The diamine catalyst system--a combination of a copper salt with two amines, a hindered secondary diamine (N,N'-di-tert-butylethylenediamine) and a tertiary amine with low steric requirements (n-butyldimethylamine)--is highly active, typically requiring only one-half to one-third the copper concentration of the usual combinations of copper salts with monoamines. It does, however, have the disadvantage of being temperature-sensitive. If the reaction mixture is allowed to remain for more than a few minutes at temperatures greater than about 85° F., the catalyst becomes deactivated and the polymerization reaction stops. In large scale operation, limitations of heat exchanger capacity and efficiency make it very difficult to control the reaction temperature at this level during the initial, exotherm period of the reaction, during which the monomer is added to the reactor.
The temperature sensitivity of diamine catalyst systems can be decreased by adding methanol to the reaction mixture. However, when methanol is present, large amounts of water must be added to the reaction mixture in the step in which the catalyst is extracted prior to isolation of the polymer. The methanol must then be separated by distillation of the methanol-water phase.
It is desirable to be able to employ cupric salts as catalysts since these salts generally have better solubility in aqueous hydrobromic acid media, the form in which the copper is most effectively employed, and since a variety of inexpensive cupric salts are commercially available. It has been discovered that cupric salts can be effectively utilized as catalysts for the preparation of polyphenylene ethers with the diamine catalyst system in which no methanol is employed, at higher temperatures, by adding low levels of a promoter consisting of a sulfite or bisulfite salt to the catalyst premix consisting of the cupric salt and hydrobromic acid, prior to addition of this catalyst premix to the reactor.
The present invention is directed to the preparation of polyphenylene ether resins, which preparation is based upon the oxidative coupling of phenolic monomer in the presence of a monoamine or diamine catalyst system. The phenolic monomer is preferably of the formula ##STR1## wherein X is selected from the group of hydrogen, chlorine, bromine, and iodine and Q is a monovalent substituent selected from the group consisting of hydrogen, halogen, hydrocarbon radicals free of a tertiary alpha-carbon atom, halohydrocarbon radicals having at least two carbon atoms between the halogen atom and the phenyl nucleus, hydrocarbonoxy radicals, and halohydrocarbonoxy radicals having at least two carbon atoms between the halogen atom and the phenyl nucleus.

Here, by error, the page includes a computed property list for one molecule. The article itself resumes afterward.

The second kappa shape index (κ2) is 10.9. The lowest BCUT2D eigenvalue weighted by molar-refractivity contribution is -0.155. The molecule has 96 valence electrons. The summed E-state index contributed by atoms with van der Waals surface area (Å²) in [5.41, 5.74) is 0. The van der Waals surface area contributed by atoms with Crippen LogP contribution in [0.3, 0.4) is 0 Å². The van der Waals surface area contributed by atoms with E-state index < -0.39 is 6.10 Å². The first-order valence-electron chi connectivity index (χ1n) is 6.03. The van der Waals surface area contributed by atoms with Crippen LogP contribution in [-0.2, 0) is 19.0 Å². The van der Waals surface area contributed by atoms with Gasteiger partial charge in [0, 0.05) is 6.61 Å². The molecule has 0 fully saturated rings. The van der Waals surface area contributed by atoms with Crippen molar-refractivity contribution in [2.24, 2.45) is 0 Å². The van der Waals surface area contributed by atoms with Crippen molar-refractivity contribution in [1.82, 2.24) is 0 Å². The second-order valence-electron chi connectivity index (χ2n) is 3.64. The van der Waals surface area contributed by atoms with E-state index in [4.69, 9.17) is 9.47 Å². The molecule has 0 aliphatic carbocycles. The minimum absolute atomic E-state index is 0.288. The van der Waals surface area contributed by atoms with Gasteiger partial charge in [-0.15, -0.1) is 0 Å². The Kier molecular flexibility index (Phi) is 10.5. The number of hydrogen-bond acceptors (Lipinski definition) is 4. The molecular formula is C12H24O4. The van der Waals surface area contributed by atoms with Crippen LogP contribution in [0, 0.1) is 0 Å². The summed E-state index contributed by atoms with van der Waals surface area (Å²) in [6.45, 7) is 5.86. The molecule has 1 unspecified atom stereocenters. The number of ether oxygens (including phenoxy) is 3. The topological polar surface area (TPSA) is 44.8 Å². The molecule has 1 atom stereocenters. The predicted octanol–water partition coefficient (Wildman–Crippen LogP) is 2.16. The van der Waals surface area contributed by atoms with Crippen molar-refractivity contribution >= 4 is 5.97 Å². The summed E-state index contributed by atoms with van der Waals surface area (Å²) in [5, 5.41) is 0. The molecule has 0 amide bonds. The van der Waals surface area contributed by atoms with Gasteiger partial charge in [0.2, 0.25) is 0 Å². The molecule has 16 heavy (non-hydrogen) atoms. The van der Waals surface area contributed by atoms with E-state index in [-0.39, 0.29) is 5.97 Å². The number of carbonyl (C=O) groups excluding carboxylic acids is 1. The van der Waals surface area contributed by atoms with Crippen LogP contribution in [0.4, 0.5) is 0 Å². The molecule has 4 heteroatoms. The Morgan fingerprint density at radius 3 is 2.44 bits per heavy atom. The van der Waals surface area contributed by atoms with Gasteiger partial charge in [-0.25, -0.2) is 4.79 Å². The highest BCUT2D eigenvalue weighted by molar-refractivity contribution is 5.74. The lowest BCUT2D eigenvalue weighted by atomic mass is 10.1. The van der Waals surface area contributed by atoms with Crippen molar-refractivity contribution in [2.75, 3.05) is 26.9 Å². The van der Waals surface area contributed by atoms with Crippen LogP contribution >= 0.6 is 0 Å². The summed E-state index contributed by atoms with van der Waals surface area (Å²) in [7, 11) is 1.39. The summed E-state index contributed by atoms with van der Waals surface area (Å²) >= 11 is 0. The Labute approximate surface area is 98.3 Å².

The preferred polyphenylene ethers are those of formula ##STR2## wherein the oxygen ether atom of one unit is connected to the benezene nucleus of the next adjoining unit, n is a positive integer and is at least 50, and each Q is as described above.
Examples of polyphenylene ethers corresponding to the above formula can be found in the above-referenced patents of Hay and Stamatoff. Especially preferred is poly(2,6-dimethyl-1,4-phenylene) ether.
According to this invention, a phenolic monomer is oxidatively coupled in the presence of a catalyst system comprised of a secondary monoamine plus cuprous oxide and aqueous hydrobromic acid. The useful monoamines are well known to those skilled in the art. See, for example, U.S. Pat. No. 3,965,069 and U.S. Pat. No. 4,059,468, both of which are incorporated herein by reference.
At least one and prefarably two moles of hydrobromic acid are provided for each mole of copper and the secondary monoamine to copper molar ratio is from 10:1 to 60:1.
In another embodiment, a phenolic monomer is polymerized in the presence of a diamine catalyst system. The reaction takes place in the absence of methanol and only cuprous compounds can be used alone, as the copper component of the catalyst system. Addition of a small amount, about 5 to 10%, of the total monomer charge to the solvent in the reactor before the catalyst is added, is beneficial.
The diamine catalyst is less effective when the reaction mixture contains more than a small amount of methanol or when the copper component of the catalyst is provided by a cupric compound alone rather than a cuprous compound. However, cupric compounds can be used if a sulfite or bisulfite salt is added. The sulfite or bisulfite salt can be added directly to the reactor prior to addition of the copper premix solution, if this is desired, but it is most convenient to simply dissolve the sulfite or bisulfite salt in the catalyst premix for addition with the catalyst. Any sulfite or bisulfite salt can be employed, but the sodium salts are preferred. Amounts can vary broadly but are most conveniently in the range of 0.1 to 1.0 moles of sulfite or bisulfite salt per mole of copper. The sulfite and bisulfite salts also function as promoters in the presence of cuprous compounds such as copper oxide.